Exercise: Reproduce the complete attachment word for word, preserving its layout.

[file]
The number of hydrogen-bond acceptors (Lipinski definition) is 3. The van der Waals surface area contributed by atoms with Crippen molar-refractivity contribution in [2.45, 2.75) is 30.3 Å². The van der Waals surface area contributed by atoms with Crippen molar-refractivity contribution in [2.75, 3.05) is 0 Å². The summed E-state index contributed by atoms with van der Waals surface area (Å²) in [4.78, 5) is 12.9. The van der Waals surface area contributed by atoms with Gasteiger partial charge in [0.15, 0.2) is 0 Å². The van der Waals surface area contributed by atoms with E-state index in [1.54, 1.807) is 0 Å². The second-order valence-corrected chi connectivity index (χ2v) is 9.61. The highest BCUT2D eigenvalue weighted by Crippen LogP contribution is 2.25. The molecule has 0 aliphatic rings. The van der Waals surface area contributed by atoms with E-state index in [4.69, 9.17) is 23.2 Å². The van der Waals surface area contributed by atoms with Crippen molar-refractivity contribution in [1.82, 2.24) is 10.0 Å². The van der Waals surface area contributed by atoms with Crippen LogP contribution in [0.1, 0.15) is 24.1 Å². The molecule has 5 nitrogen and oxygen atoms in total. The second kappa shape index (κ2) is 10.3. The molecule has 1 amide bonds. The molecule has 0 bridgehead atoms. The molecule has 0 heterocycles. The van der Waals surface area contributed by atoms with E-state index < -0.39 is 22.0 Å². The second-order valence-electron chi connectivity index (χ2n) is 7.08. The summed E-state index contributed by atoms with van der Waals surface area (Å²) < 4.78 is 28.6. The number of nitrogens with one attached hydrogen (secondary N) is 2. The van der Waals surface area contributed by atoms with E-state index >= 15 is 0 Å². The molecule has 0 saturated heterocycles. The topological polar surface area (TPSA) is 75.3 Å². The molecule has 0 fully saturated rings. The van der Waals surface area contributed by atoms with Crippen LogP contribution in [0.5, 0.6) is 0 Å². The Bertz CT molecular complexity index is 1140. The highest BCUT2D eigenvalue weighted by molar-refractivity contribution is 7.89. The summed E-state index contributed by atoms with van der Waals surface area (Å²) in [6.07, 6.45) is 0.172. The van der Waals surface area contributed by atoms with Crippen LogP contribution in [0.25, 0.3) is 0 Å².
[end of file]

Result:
The number of hydrogen-bond acceptors (Lipinski definition) is 3. The van der Waals surface area contributed by atoms with Crippen molar-refractivity contribution in [2.45, 2.75) is 30.3 Å². The van der Waals surface area contributed by atoms with Crippen molar-refractivity contribution in [2.75, 3.05) is 0 Å². The summed E-state index contributed by atoms with van der Waals surface area (Å²) in [4.78, 5) is 12.9. The van der Waals surface area contributed by atoms with Gasteiger partial charge in [0.15, 0.2) is 0 Å². The van der Waals surface area contributed by atoms with E-state index in [1.54, 1.807) is 0 Å². The second-order valence-corrected chi connectivity index (χ2v) is 9.61. The highest BCUT2D eigenvalue weighted by Crippen LogP contribution is 2.25. The molecule has 0 aliphatic rings. The van der Waals surface area contributed by atoms with E-state index in [4.69, 9.17) is 23.2 Å². The van der Waals surface area contributed by atoms with Crippen molar-refractivity contribution in [1.82, 2.24) is 10.0 Å². The van der Waals surface area contributed by atoms with Crippen LogP contribution in [0.1, 0.15) is 24.1 Å². The molecule has 5 nitrogen and oxygen atoms in total. The second kappa shape index (κ2) is 10.3. The molecule has 1 amide bonds. The molecule has 0 bridgehead atoms. The molecule has 0 heterocycles. The van der Waals surface area contributed by atoms with E-state index < -0.39 is 22.0 Å². The second-order valence-electron chi connectivity index (χ2n) is 7.08. The summed E-state index contributed by atoms with van der Waals surface area (Å²) < 4.78 is 28.6. The number of nitrogens with one attached hydrogen (secondary N) is 2. The van der Waals surface area contributed by atoms with E-state index >= 15 is 0 Å². The molecule has 0 saturated heterocycles. The topological polar surface area (TPSA) is 75.3 Å². The molecule has 0 fully saturated rings. The van der Waals surface area contributed by atoms with Crippen LogP contribution in [0.5, 0.6) is 0 Å². The Bertz CT molecular complexity index is 1140. The highest BCUT2D eigenvalue weighted by molar-refractivity contribution is 7.89. The summed E-state index contributed by atoms with van der Waals surface area (Å²) in [6.07, 6.45) is 0.172. The van der Waals surface area contributed by atoms with Crippen LogP contribution in [0.25, 0.3) is 0 Å².